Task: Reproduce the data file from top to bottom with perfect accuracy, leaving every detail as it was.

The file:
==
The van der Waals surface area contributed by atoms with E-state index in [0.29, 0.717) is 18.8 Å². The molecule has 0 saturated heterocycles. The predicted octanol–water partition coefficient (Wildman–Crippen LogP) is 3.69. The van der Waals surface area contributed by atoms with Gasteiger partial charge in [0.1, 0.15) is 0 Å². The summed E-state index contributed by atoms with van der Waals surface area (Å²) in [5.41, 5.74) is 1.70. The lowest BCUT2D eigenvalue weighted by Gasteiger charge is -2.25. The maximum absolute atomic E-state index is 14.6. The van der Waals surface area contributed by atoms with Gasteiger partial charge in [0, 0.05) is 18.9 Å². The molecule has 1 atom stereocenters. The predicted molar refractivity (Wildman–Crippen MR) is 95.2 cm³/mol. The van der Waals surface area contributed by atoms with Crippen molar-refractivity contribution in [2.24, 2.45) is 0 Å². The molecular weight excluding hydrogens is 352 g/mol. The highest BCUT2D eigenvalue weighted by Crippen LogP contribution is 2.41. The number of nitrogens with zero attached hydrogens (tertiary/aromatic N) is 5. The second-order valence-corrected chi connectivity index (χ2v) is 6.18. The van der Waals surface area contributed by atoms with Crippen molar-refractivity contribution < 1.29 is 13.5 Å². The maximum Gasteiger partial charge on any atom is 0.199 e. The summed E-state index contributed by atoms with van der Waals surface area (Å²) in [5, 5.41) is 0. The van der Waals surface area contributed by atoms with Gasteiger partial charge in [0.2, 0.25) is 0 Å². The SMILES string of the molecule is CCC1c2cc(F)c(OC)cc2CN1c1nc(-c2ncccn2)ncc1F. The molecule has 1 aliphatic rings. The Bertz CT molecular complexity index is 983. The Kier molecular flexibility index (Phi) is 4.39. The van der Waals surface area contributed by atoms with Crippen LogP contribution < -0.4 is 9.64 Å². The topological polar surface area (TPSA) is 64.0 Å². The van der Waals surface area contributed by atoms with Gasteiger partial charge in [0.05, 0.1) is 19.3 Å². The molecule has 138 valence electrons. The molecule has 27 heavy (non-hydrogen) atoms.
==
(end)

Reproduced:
The van der Waals surface area contributed by atoms with E-state index in [0.29, 0.717) is 18.8 Å². The molecule has 0 saturated heterocycles. The predicted octanol–water partition coefficient (Wildman–Crippen LogP) is 3.69. The van der Waals surface area contributed by atoms with Gasteiger partial charge in [0.1, 0.15) is 0 Å². The summed E-state index contributed by atoms with van der Waals surface area (Å²) in [5.41, 5.74) is 1.70. The lowest BCUT2D eigenvalue weighted by Gasteiger charge is -2.25. The maximum absolute atomic E-state index is 14.6. The van der Waals surface area contributed by atoms with Gasteiger partial charge in [0, 0.05) is 18.9 Å². The molecule has 1 atom stereocenters. The predicted molar refractivity (Wildman–Crippen MR) is 95.2 cm³/mol. The van der Waals surface area contributed by atoms with Crippen molar-refractivity contribution in [2.24, 2.45) is 0 Å². The molecular weight excluding hydrogens is 352 g/mol. The highest BCUT2D eigenvalue weighted by Crippen LogP contribution is 2.41. The number of nitrogens with zero attached hydrogens (tertiary/aromatic N) is 5. The second-order valence-corrected chi connectivity index (χ2v) is 6.18. The van der Waals surface area contributed by atoms with Crippen molar-refractivity contribution < 1.29 is 13.5 Å². The maximum Gasteiger partial charge on any atom is 0.199 e. The summed E-state index contributed by atoms with van der Waals surface area (Å²) in [5, 5.41) is 0. The van der Waals surface area contributed by atoms with Gasteiger partial charge in [0.2, 0.25) is 0 Å². The SMILES string of the molecule is CCC1c2cc(F)c(OC)cc2CN1c1nc(-c2ncccn2)ncc1F. The molecule has 1 aliphatic rings. The Bertz CT molecular complexity index is 983. The Kier molecular flexibility index (Phi) is 4.39. The van der Waals surface area contributed by atoms with Crippen LogP contribution < -0.4 is 9.64 Å². The topological polar surface area (TPSA) is 64.0 Å². The van der Waals surface area contributed by atoms with Gasteiger partial charge in [0.05, 0.1) is 19.3 Å². The molecule has 138 valence electrons. The molecule has 27 heavy (non-hydrogen) atoms.